How Much Should You Take From the Snack Basket?
“L iterally had my hand slapped out of the C+ basket…Took a bag of kettle chips, 1 pack of oreos and then was slapped away from getting a packet of chocolate covered blueberries. FA said ‘there is not enough for everyone and that she only has 1 basket’…sitting in 20F, ATL to DEN on a 757 that is older than dirt.”
Aside that I do not believe a member of the flight crew can get away with “literally” slapping the hand of a customer, the experience imparted by FlyerTalk member SSF556 does raise an interesting question: how much should you take from the snack basket?
How Much Should You Take From the Snack Basket?
As part of the service for passengers seated in the premium class sections aboard the airplane during a flight, members of the flight crew of Delta Air Lines will walk through the cabin and offer passengers snacks from a basket from which each person can help himself or herself. The snacks vary and do change in rotation; but they usually include sweets such as candy or cookies, savory items such as chips or pretzels or nuts, and usually fresh and dried fruit.
There is no rule — written, verbal or implied — as to the limit of the number of items one can take out of the basket; but all variations usually apply: some passengers take one snack; some take more than one item; and some decline to take anything at all. Theoretically, it all “evens out in the wash” — or so one would think.
“It’s very impolite to get 3 items when a basket full of items is offered to you”, advised FlyerTalk member Bakpapier. “Take one, and two is already really stretching it to be honest. If I wanted to take two, I would politely ask rather than just grab whatever the heck I want without any consideration for the other passengers.”
That sounds fair enough; but some FlyerTalk members took issue with the next thought: “The fact that you get something for free on the flight doesn’t mean you can just take unlimited amounts of whatever you want.”
One such FlyerTalk member is Ny76, who responded with “Are you serious? For Free? Its not free – you paid for a class of service (no matter how you got there), and to say that you are being greedy for taking more than one micro snack pack?”
Perhaps — but could that mean that Delta Air Lines is not supplying enough snacks? FlyerTalk member DiamondInTheRough recalls that “There have been a few times when by the time FA gets to the last row of C+ there are literally only DL cookies and peanuts left. One time it happened, I told FA I will pass and (I think as a joke) FA threw couple of peanuts bags on my table tray as he felt I should have snack on a longish flight (if I recall it correctly it was a 4 hour flight with only one pass of the snack basket).”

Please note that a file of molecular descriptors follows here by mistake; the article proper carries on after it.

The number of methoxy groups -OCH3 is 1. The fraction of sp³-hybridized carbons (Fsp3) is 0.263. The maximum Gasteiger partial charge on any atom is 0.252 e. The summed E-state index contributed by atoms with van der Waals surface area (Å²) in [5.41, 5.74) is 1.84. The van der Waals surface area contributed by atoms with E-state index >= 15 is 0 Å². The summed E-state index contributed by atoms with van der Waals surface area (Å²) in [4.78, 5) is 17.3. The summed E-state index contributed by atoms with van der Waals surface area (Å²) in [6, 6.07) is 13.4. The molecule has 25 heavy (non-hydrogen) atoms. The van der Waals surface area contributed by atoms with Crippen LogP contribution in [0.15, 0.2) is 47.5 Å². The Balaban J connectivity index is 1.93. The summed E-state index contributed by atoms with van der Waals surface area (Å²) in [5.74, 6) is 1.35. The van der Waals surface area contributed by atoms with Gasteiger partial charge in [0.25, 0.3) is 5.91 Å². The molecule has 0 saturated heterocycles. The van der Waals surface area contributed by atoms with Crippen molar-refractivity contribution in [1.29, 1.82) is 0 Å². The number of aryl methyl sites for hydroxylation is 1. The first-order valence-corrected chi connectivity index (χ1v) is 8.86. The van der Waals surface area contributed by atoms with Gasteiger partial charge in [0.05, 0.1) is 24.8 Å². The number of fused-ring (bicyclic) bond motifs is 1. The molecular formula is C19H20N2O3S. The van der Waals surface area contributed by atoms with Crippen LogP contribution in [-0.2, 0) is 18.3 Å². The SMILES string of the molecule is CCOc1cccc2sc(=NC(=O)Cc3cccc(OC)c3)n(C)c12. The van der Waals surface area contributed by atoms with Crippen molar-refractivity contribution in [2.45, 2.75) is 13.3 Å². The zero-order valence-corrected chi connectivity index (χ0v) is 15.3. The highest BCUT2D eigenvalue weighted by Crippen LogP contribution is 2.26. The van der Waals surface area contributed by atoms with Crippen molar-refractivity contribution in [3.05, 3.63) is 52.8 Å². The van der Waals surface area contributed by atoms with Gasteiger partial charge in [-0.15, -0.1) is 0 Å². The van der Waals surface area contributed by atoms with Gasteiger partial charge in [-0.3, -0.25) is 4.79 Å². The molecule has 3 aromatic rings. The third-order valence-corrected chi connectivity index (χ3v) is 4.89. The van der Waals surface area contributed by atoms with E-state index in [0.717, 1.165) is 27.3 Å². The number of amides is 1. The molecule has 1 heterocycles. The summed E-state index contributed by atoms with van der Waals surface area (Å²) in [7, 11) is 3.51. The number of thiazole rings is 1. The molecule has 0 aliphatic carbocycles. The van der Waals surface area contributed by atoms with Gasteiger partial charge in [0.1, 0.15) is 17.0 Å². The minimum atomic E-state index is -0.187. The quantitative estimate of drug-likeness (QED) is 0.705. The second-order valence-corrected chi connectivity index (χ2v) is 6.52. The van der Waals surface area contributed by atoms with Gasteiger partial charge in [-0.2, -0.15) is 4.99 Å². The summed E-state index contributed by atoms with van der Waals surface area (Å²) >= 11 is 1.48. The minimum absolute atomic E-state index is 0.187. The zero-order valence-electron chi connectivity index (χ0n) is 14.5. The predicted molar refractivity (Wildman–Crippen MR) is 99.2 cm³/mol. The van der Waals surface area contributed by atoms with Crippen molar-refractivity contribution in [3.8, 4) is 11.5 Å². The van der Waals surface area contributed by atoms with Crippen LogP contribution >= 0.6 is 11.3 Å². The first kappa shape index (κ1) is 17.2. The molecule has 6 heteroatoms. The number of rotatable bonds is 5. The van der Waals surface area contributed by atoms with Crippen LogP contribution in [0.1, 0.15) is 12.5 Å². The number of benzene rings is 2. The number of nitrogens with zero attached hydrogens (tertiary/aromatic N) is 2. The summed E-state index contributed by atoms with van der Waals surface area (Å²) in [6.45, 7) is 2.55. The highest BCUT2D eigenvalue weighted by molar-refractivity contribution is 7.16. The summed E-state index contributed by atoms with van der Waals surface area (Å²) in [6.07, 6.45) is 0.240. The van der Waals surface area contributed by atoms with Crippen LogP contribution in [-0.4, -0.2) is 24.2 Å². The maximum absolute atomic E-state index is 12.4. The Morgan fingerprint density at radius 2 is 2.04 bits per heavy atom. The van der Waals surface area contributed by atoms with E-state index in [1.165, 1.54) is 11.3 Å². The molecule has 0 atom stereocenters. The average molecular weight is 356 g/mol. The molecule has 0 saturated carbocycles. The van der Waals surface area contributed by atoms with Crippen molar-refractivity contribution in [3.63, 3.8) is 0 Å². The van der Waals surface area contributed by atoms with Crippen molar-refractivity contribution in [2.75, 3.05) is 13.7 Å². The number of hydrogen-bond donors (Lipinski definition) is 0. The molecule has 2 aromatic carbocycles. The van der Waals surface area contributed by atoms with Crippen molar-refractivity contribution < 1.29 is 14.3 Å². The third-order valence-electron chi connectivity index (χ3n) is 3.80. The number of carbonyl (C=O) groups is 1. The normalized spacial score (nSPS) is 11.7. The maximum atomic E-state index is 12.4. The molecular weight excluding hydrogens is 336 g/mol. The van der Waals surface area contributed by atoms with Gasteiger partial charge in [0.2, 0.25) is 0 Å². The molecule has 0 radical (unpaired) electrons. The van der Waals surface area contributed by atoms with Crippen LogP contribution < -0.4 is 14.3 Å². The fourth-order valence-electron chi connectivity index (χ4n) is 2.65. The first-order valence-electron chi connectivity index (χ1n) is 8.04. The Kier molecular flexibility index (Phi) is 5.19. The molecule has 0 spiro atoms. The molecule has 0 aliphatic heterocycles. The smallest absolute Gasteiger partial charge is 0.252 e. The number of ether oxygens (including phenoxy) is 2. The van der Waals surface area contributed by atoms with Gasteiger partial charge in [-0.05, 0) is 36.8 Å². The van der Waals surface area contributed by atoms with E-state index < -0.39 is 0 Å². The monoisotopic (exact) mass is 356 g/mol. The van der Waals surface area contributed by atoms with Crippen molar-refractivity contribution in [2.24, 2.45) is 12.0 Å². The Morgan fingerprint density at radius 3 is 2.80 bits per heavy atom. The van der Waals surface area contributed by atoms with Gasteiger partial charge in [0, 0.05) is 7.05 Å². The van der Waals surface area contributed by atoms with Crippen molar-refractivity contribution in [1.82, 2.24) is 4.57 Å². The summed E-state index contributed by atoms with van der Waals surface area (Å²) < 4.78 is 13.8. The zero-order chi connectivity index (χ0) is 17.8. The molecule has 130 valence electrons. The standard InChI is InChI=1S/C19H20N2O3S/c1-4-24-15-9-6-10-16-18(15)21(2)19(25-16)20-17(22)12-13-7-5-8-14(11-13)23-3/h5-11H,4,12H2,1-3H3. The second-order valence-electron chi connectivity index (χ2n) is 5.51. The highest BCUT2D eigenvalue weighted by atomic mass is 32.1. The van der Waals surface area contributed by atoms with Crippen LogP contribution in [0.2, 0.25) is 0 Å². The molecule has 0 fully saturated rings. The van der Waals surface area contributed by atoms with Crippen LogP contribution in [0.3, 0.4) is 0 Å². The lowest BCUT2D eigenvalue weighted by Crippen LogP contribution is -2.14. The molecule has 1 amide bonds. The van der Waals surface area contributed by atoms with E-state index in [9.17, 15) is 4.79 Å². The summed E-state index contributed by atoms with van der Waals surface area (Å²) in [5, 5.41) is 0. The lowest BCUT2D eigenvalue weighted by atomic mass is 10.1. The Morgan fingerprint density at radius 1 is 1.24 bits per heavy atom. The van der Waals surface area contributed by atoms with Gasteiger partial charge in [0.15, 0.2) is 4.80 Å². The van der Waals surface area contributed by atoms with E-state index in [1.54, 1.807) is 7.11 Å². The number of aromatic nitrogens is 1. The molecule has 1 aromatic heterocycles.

FlyerTalk member MS02113 argues that “Many of the snacks in the basket are significantly smaller than one would typically find in a vending machine. Given the premium that Delta charges for Comfort+, the expectation of more than one 20-cent, 0.5-ounce bag of chips is not unreasonable.”
Yes, yes, I know — I can hear the eyes rolling now, as there are more substantive things about which to be concerned in this world; but here is the way I see it with regard to this topic…
…I agree that whether a passenger is assigned to a premium seat aboard an airplane either by paying cash, redeeming miles or getting upgraded, that passenger is usually paying for that seat somehow — and if the seat is meant to be an upgrade from the typical seat in the economy class cabin and one of the differentiators is to freely take some items from the snack basket, I see no problem with that.
In fact, my experiences with the snack basket are similar to that of FlyerTalk member Upthewazzu: “Almost 100% of the time the FA insists that I take another (or two more).” I do not believe I have ever taken more than three items from the snack basket at any one time; but if I ever wanted more of any particular item, a polite request always resulted in the flight attendant happily obliging — unless, of course, the supply of that item had been depleted.
In my opinion, a passenger should not have to worry about whether or not there is enough of a particular item available for everyone aboard the airplane. If a particular item is in limited supply, perhaps the flight attendant should let the passengers know so that no one gets short-changed…
…but then again, I have found myself on the short end of FEBO — which is an acronym that stands for Front Even Back Odd, meaning that on flights with an even number, passengers in the front of the cabin are served meals first; while on flights with an odd number, passengers in the back of the cabin are served meals first — where my first choice of meal was no longer available. Should the other passengers be concerned about that?
While I would certainly balk at someone who grabbed a full snack basket from a flight attendant and blatantly emptied all of the contents into a personal bag, I really do not believe that taking three small items is a big deal in the grand scheme of things.
Source: Delta Air Lines. Illustration by Brian Cohen.